Good Snow Hunting – Part II Conditions Du Jour

| April 7, 2009 | 1 Comment

Part of the reason I don’t care very much about a ski’s crud-busting characteristics is that I seldom ski crud.  This could be because I live in Utah, the fluff-bunny capital of the snow world, but we have plenty of crud here as well if you really want it.  Most people don’t.

I don't know if there is a term to describe this type of snow, aside from "good skiing." It wasn't ice, corn or really even wind buff - just nice edgeble snow. Photo by Courtney Phillips.

The hunt for good snow starts with forming a thesis as to what might be the best possible conditions for any given day.  If it hasn’t snowed for a while, but there have been, cold, clear nights, recrystalized powder might be forming up in sheltered, north facing, mid to upper elevation slopes.  A string of warm days and cold nights mean that a corn cycle might be setting up, in which case the south facing slopes would be the first place to check, then onto the east facers.  High winds can scour a windward slope down to excellent wind-buff, but leave the traditionally better leeward sides a funky mess.  When it comes to skiing powder days (or weeks) after a storm, mid elevation, sheltered, north facing slopes are generally the last hold-outs as they don’t get hammered by the wind, melted by the sun or warmed by the temps of the lower elevations.  Even if it has just rained, a moderate angle, upper elevation slope might have some excellent compacted snow.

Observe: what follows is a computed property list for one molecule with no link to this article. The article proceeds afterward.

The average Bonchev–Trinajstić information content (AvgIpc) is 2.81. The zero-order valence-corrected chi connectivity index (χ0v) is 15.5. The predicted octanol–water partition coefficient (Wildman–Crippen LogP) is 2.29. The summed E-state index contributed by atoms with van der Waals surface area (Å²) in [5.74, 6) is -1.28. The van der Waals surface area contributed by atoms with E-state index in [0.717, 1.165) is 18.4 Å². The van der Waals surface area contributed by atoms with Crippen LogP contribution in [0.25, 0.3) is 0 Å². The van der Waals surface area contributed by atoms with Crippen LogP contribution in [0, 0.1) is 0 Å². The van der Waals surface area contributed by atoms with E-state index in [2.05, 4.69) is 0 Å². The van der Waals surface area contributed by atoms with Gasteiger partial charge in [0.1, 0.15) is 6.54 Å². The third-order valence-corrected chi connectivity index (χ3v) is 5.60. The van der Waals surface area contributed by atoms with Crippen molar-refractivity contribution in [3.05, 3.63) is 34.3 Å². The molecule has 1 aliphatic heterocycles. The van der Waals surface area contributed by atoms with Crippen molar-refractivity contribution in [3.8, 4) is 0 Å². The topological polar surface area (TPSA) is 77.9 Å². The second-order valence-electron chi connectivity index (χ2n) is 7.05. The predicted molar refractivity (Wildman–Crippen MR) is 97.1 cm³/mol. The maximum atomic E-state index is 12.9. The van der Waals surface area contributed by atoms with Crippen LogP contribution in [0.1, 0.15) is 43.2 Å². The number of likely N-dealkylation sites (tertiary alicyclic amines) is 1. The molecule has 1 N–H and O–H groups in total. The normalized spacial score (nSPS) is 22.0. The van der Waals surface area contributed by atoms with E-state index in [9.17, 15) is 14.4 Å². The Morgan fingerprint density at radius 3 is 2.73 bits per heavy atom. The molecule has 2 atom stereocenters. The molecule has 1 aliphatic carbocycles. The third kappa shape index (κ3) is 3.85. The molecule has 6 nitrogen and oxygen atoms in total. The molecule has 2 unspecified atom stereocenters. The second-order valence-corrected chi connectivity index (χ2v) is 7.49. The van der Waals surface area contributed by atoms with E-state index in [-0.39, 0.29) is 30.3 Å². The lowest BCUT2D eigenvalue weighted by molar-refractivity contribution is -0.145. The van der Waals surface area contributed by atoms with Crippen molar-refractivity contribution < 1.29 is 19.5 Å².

Having trouble deciding what might be good on any given day? Rule out some possibilities by thinking about what would be really bad, like wet, roller balled slop in a narrow couloir. Noah Howell making the best of it.

An essential element of forming a snow thesis is to keep an open mind as to what “good skiing” will mean on any given day.  Powder is the obvious answer, but you can waste a lot of time and ski a lot of cruddy snow looking for something that perhaps just isn’t there, and in the meantime pass up some excellent alternatives.

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Category: Tips & Technique

About the Author ()

Andrew McLean lives in Park City, Utah and is a gear designer, writer, photographer, ski mountaineer, climber, Mountain Unicycle rider and father of two very loud little girls.

Comments (1)

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  1. Friend of Tom Diegel says:

    I find this posting (and the prior) to be pretty fluff bunny itself. Suffering breeds excellence in skiing. I grew up in VT, skied CO for 5 years and OR and WA for a season each. UT is a pleasure to visit but it lacks grit and personality (we’ve all had similar dates). You’ve gotta love the soul of skiing to do it where I do. We eat what we’re fed. It makes it all that mo’ betta. Don’t get me wrong, I won’t stop showing up……..write more about your travels….we know where you live is the “best”.
    JJ

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